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This is a benign condition causing an orange-yellow coloration of the skin of the palms, soles, forearms, and the region of the nose. It is partly due to the consumption of large amounts of foods rich in carotenoids, especially carrots, tomatoes, and the green outer leaves of vegetables.


Weakness of specific muscle groups is common and is due to severe protein-energy malnutrition. There is a 'proximal' myopathy, affecting the musculature of the pelvic girdle and the shoulder girdle. The patient first notices an increasing difficulty in climbing stairs. Weakness may also affect the muscles of the head and neck. When the patient is asked to rise from a sitting position, she will tend to push herself up using her hands and arms. She also has difficulty in rising unaided from a squatting position.(88)

There are no characteristic abnormalities in blood chemistry, although creatine kinase and liver enzymes may be elevated and the activity of enzyme carnosinase may be reduced. Myopathic changes are consistently present in muscle biopsy specimens. Histology reveals the 'chequerboard' distribution of muscle fibres but with a selective type 2 fibre atrophy. Electron microscopy reveals the presence of strikingly abundant glycogen granules between the myofibrils and under the sarcolemma.(88>

The detection of myopathy is a clear indication for the patient's admission to hospital and a refeeding programme. After a weight gain of a few kilograms her muscle strength will begin to return and a complete recovery is the rule.


A high proportion of patients with anorexia nervosa risk developing osteoporosis and consequent pathological fractures. Significant reduction in bone mineral density of the femoral neck was found in all 20 patients with anorexia nervosa of 6 years or more duration.(89) The favourite method of measuring bone density in the lumbar spine and hip is by dual-energy X-ray absorptiometry. A measurement for all patients with anorexia nervosa of 2 years duration or more is recommended. (99 It is difficult to disentangle the harmful effect of the nutritional deficiency itself from the associated oestrogen deficiency. It is likely that the pathogenesis of osteoporosis in anorexia nervosa differs from that in postmenopausal women. In anorexia nervosa the nutritional deficiency (often including a lack of calcium and vitamin D) leads to a low rate of the recycling of bone through bone formation and resorption, but the balance is disturbed by a relative increase in bone resorption.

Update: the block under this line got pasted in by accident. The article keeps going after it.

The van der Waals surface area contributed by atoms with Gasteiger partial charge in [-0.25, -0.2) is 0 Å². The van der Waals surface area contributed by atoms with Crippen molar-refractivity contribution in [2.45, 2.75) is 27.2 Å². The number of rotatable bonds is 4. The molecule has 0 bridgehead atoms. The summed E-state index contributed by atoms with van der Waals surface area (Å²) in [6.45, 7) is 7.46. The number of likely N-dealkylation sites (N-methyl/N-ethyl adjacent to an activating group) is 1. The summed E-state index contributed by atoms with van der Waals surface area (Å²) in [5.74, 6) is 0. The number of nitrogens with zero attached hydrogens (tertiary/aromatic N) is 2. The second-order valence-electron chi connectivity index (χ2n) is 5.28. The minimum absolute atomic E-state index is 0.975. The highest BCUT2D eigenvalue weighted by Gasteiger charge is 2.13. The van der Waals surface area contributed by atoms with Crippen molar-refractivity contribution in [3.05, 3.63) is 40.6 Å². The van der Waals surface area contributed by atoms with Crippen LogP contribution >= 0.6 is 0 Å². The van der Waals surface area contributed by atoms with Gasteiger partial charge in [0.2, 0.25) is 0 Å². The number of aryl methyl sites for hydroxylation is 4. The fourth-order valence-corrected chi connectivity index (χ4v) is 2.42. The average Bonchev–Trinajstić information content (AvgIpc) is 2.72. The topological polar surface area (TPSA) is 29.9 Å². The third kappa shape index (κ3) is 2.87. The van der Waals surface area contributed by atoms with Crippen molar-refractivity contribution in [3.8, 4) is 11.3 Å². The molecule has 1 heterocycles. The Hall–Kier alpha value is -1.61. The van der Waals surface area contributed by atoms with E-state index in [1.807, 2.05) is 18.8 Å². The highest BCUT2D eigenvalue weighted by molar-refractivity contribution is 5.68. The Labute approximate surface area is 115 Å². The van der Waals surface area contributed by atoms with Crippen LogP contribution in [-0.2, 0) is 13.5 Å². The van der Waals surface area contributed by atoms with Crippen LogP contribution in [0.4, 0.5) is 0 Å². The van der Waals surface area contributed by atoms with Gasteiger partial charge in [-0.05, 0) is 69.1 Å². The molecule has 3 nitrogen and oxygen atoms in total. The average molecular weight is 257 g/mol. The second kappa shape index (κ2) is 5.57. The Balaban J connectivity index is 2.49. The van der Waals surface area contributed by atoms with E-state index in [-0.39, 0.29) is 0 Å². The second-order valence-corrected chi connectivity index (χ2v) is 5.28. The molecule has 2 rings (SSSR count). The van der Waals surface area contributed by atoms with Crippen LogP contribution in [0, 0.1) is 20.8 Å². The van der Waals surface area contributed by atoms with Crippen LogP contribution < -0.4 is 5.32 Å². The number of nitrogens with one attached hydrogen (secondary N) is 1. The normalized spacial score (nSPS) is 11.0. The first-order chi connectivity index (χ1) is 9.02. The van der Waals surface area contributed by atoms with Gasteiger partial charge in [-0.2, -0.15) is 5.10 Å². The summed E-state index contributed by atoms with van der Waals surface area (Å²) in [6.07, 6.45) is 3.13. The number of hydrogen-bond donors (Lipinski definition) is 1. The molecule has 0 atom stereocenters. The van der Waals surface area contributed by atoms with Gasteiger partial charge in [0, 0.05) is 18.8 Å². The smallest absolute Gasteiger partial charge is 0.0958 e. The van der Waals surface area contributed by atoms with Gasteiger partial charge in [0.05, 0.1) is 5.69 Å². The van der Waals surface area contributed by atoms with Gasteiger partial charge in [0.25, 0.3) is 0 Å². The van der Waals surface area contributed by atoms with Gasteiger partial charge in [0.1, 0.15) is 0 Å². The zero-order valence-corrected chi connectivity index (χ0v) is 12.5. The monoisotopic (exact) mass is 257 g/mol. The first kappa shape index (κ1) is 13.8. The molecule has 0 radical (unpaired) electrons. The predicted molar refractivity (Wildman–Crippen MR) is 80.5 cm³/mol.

On the whole the evidence favours the likelihood of improvement of bone density with nutritional recovery and resumption of menstruation. (89) There is much uncertainty about the best treatment. Although patients are often automatically prescribed oestrogen replacement, the only controlled trial undertaken so far indicated that oestrogen was only effective in severely underweight anorexic patients.(91) Indeed, it has been argued that oestrogen replacement could be harmful in some patients (children with premenarchal onset) and unnecessary in others with an illness of less than 3 years duration. (90) Instead the emphasis should be on encouraging weight gain, with the possible addition of calcium and vitamin D. There is a wider acceptance that patients with a poor prognosis (e.g. who have been ill over 10 years) might benefit from oestrogen replacement.

Disturbed temperature regulation

Disturbances in the control of temperature are evident from clinical observations; the patients frequently complain of feeling cold, and in the winter they have cold and blue extremities and suffer from chilblains. In the severely malnourished patient hypothermia may be a cause of death. Severe malnutrition is accompanied by a low central body temperature, presumably because of a low metabolic rate. Ingestion of a high-calorie meal can cause a significant increase in the central body temperature(92> which causes some patients to complain of heat in the periphery and sweating after food.

Haematological changes

Anorexic patients may develop a significantly lowered haemoglobin level and a reduced haematocrit and white cell count, with a relative decrease in neutrophil leucocytes and an increase in lymphocytes.(93) The anaemia is usually moderate and is normocytic normochromic in type. The mechanism is that of starvation-induced bone marrow hypoplasia. Only occasionally is there an iron deficiency. The anaemia gradually becomes corrected with weight gain. A low platelet count in the blood has also been observed and there may be an associated thrombocytopenic purpura.

Complications arising during rapid refeeding

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